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Below are all of the forum threads, including all
the responses to the original posts.
Post subject: Equipment and research advise Posted: Thu Sep
22, 2005 11:55 pm
Joined: Thu Sep 22, 2005
I've come up with an RF project that I want
to build but my background is in digital electronics so I need some
I want to convert a 418Mhz signal to 433Mhz and possibly
change the data in the process. I've looked at several packaged receiver/transmitters
but I have a lot of questions about testing and RF in general.
What are some good books or sites that will give me a better background
How do I tune a receiver/transmitter?
I assume on the
receiver site I can measure the output voltage but on the transmitter
Do I need a oscilloscope with a bandwidth > 433Mhz or
are there some other tricks/tools that are commonly used?
Post subject: World of pain!Posted: Fri
Sep 23, 2005 4:39 am
You don't seem to have many replies, this seems
to be happening more often on this site each time I visit! Anyway, your
probably not getting replies because your question is not easy to answer.
From a pure system point of view (ignoring all the nasty RF things
that always go wrong when you mess around with circuits at RF frequencies)
you can achieve the signal processing you ask for as follows:-
1. Conversion from one frequency to another is just a MIXING or
HETRODYNE operation. In simple terms you multiply the signal you want
to change with another frequency to get the one you want. The formula
is simple.............its just the difference. So if you have 400 MHz
and you want 50 MHz you mix (or multiply) the 400 you have by 450 or
350. In either case the DIFFERENCE of the two frequencies is 50 MHz
and this frequency will come out of what we call the I-F port of your
mixer. This all sounds very easy BUT:-
(a) You need to generate
350 or 450 MHz. Easy if you have a signal generator and can allow for
this in your final system. Otherwise you need to build an oscillator
and maybe even a PLL (Its starting to snowball isn't it!)
You need to get the levels of the signals going into the mixer correct
or it wont behave.
(c) You need to impedance match everything
(d) Theres lots more ........ RF is easy isn't it!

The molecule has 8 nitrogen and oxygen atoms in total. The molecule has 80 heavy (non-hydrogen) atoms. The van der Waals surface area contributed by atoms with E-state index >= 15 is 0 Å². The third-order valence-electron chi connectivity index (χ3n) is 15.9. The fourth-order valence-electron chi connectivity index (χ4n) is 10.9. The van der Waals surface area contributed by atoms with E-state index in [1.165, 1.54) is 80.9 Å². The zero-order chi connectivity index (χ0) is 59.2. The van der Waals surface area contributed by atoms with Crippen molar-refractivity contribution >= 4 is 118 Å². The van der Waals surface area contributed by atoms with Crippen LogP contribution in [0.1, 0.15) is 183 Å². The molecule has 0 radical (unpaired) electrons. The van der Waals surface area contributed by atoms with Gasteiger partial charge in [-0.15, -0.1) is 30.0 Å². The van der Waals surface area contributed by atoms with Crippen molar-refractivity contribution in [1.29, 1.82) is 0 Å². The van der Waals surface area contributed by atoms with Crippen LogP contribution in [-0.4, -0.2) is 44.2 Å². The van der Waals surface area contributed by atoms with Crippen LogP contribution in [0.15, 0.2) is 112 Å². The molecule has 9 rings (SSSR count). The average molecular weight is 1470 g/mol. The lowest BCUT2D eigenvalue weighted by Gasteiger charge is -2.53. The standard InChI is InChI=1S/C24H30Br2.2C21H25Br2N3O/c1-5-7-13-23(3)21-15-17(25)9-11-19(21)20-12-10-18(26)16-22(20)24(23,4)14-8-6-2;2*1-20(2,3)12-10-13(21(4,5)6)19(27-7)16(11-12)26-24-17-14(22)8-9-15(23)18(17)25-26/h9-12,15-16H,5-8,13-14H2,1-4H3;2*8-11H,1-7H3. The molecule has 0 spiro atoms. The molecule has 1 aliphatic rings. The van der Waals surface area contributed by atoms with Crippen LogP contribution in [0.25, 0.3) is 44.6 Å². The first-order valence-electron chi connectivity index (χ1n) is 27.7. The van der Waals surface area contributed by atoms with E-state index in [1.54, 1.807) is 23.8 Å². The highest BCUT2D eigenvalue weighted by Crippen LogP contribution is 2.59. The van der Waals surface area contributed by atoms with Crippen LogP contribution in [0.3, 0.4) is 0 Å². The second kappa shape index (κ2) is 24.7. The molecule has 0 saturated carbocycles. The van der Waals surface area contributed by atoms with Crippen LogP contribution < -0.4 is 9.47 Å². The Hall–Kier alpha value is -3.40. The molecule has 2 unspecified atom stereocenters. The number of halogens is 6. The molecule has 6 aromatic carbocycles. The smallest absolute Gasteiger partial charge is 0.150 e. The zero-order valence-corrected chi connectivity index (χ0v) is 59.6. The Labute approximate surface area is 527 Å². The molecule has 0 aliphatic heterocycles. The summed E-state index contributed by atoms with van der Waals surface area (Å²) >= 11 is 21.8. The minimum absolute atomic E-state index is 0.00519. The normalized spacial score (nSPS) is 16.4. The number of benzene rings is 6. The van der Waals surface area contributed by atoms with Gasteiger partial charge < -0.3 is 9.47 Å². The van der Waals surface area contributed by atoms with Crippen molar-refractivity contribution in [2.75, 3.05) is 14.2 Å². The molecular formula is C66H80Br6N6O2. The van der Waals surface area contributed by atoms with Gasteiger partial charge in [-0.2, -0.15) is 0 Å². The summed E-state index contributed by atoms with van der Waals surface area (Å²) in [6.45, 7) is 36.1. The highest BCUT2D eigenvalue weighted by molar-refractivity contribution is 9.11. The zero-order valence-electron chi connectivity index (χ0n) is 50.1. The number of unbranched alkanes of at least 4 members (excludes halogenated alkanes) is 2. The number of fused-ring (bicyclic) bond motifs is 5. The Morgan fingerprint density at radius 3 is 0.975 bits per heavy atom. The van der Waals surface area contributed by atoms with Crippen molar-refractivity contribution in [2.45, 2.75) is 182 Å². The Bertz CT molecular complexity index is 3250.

"GET AT THE DATA". Well...........good luck! you need to demodulate
the data which if you know how its modulated then you can probably do
it. There are plenty of bits of test kit out there with demodulators
on for simple AM and FM and for more funky modulation but you will need
to mix the UHF signal (400 MHz ish frequency is UHF) down to a much
lower frequency in order to recover the data (demodulate). Assuming
you don't really need to build a receiver then and that you can get
away with using a bit of lab test kit that will demodulate the signal
for you, you are then faced with trying to decode the data. You can
almost guarantee that the data will be coded in some way or another.
For example a lot of radio data is manchester coded before it hits a
modulator. Assuming you can deal with this you then need to get the
bit and byte sync.
I hope that helps in some way but its probably
put you off RF for life.
With regard to RF books.....your best
bet is probably the ARRL handbook and the new wes haywayd book.
Post subject: Posted:
Sat Sep 24, 2005 2:33 pm
Steve, thanks you've been very helpful.
Pain can sometimes be fun
I was wondering what modulation was
being used but I'd hoped that would be apparent when I started looking
at the signal. The FCCID only revealed 417.9-418.1MHz 36KHz carrier
+ some information on the 32bit data stream that's being sent.
The part that was puzzling me was manipulating/viewing the signal.
I knew if I was ever to troubleshoot my circuit I had to be able to
see what it was doing. I'd priced used o-scopes and anything in that
range was pricey plus I remembered that we only had a handful of GHz
scopes in school. As soon was you said "mixing" I had a eureka moment
and flashbacks of linear systems. What a nightmare class that was. I
may not remember the math but the theory is still clear. If I mix another
signal in I should get a sum, a difference, some harmonics, and the
original signals. I should be able to pass the whole mess through a
bandpass and just view the difference on a scope.
Now I need
to figure out how much I want to spend on a single generator and a scope
and go digging through the attic for my old school books. Sounds like
I've got a lot of reading and fighting with signals a head of me
I'm sure I'll have more questions in the future but I want to know a
little more of what I'm talking about first.
Thanks again for